What a god send for Microsoft, easier to include NX support in a service
    pack than to correct all the 50m lines of code i suppose, it will be
    interesting to see which path they take!

    The Fat Man

    "Aravind" <> wrote in message
    news:...
    > I am Aravind.Could someone provide me with a list of specific
    > guidelines for secure programming in C/C++?.I would like to use those
    > guidelines for developing a security application to deal with issues
    > like buffer overflows,memory leaks,user input validation etc....
    > Aravind
     
    Matthew Jakeman, May 25, 2004
    #6
  7. Prescott, was re: security coding guidelines for C/C++

    On Tue, 25 May 2004, Matthew Jakeman wrote:
    >

    [re: discussion of security in C/C++ programs]
    >
    > The problems of buffer overflows could soon become less relevant anyway,
    > with Intel and AMD's new chips at least (Not that I'm suggesting in anyway
    > that it shouldnt still be protected against!). And NX does require OS
    > support as well.
    > http://www.internet-security.ca/int...l-end-buffer-overflows-security-problems.html
    > What a god send for Microsoft, easier to include NX support in a service
    > pack than to correct all the 50m lines of code i suppose, it will be
    > interesting to see which path they take!


    The press release doesn't say much about the technology, but from
    what I can gather, it's basically making the stack segment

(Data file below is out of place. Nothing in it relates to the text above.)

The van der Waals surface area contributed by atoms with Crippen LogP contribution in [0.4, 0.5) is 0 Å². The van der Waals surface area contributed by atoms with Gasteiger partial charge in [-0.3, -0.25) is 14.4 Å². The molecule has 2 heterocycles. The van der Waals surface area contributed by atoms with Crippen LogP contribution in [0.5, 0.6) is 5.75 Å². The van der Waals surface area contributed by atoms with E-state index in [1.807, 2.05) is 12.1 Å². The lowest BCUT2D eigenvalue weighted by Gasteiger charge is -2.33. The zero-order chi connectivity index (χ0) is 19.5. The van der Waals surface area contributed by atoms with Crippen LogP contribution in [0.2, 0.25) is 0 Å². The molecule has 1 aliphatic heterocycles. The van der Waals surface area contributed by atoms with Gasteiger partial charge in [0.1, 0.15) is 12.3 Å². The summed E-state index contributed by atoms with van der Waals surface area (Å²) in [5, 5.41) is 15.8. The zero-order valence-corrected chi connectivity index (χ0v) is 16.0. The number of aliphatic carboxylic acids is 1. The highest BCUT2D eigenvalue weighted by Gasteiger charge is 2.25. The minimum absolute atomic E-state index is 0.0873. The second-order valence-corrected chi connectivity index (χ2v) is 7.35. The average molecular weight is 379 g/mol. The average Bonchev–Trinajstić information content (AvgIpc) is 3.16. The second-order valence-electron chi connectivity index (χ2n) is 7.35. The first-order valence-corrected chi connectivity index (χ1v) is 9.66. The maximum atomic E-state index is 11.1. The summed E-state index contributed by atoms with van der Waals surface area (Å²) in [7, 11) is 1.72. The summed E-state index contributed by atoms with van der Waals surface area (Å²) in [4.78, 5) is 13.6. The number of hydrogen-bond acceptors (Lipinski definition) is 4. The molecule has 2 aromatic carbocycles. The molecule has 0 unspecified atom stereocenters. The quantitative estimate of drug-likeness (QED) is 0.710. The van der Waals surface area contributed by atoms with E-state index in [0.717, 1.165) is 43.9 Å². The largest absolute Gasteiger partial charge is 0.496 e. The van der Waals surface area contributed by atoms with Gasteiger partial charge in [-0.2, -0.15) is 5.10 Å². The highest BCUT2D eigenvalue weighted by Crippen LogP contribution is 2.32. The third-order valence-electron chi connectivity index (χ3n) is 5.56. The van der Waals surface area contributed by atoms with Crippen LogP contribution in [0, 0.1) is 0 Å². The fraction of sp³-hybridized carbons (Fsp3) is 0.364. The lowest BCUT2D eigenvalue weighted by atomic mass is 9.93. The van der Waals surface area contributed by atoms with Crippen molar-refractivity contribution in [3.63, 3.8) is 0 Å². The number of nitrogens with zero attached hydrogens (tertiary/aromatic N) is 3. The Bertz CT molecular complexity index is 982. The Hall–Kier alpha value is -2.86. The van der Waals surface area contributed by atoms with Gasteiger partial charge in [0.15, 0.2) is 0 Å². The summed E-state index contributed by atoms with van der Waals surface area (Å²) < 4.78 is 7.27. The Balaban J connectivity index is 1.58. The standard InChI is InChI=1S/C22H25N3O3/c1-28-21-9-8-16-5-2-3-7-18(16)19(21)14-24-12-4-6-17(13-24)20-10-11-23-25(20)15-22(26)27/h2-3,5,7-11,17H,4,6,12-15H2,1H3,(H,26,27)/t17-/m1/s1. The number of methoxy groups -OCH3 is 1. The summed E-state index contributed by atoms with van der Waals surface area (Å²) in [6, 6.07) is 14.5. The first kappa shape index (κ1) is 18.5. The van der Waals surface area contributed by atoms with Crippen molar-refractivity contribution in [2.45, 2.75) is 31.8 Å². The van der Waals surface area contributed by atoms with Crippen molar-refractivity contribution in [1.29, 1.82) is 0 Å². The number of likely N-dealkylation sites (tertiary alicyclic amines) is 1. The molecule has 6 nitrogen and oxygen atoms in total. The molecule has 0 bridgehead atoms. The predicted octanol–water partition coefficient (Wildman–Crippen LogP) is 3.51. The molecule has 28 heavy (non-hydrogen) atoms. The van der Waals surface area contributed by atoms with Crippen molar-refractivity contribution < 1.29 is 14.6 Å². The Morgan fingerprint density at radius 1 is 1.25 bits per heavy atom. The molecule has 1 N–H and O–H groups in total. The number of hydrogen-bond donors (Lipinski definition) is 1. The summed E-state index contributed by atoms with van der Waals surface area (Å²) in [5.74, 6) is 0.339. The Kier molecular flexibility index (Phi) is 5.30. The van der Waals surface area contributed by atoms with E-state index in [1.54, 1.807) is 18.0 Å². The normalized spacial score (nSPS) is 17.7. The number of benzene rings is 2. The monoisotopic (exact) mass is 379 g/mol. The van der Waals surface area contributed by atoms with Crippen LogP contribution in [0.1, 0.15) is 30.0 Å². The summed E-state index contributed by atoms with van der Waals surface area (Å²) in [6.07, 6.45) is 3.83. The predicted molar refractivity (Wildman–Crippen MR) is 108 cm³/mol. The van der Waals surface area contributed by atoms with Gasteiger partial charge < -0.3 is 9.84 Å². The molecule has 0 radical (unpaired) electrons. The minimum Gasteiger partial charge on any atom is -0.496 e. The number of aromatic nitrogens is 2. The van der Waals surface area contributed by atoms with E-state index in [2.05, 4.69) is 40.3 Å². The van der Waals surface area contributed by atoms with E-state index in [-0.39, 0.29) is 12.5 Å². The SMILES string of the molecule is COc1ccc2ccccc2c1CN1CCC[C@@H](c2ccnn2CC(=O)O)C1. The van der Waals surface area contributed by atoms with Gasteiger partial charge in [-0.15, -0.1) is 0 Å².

read-and-write-only, no execution privileges. I thought Intel machines
    had segments you couldn't execute from already, like the data segment?
    No?
    And if it is what I think it is, then it doesn't protect against
    an attacker's taking over your machine: it only protects against an
    attacker's being able to take over your machine with code he wrote
    himself and inserted into the stack frame. A static-buffer overflow
    *followed by* a stack-buffer overflow executing a jump into the
    overflowed static buffer would be just as devastating as the old kind;
    and stack-buffer overflows could still make the computer crash or
    execute the wrong code.
    So is the "Magic Lamp to end buffer overflow exploits" tagline just
    normal media hype, or am I really missing something WRT the capabilities
    of the "new" technology?

    (Fup-to: comp.programming. comp.lang.c will thank you.)

    -Arthur
     
    Arthur J. O'Dwyer, May 25, 2004
    #7
  8. Aravind

    Paul Hsieh Guest

    Re: Prescott, was re: security coding guidelines for C/C++

    "Arthur J. O'Dwyer" <> wrote:
    > On Tue, 25 May 2004, Matthew Jakeman wrote: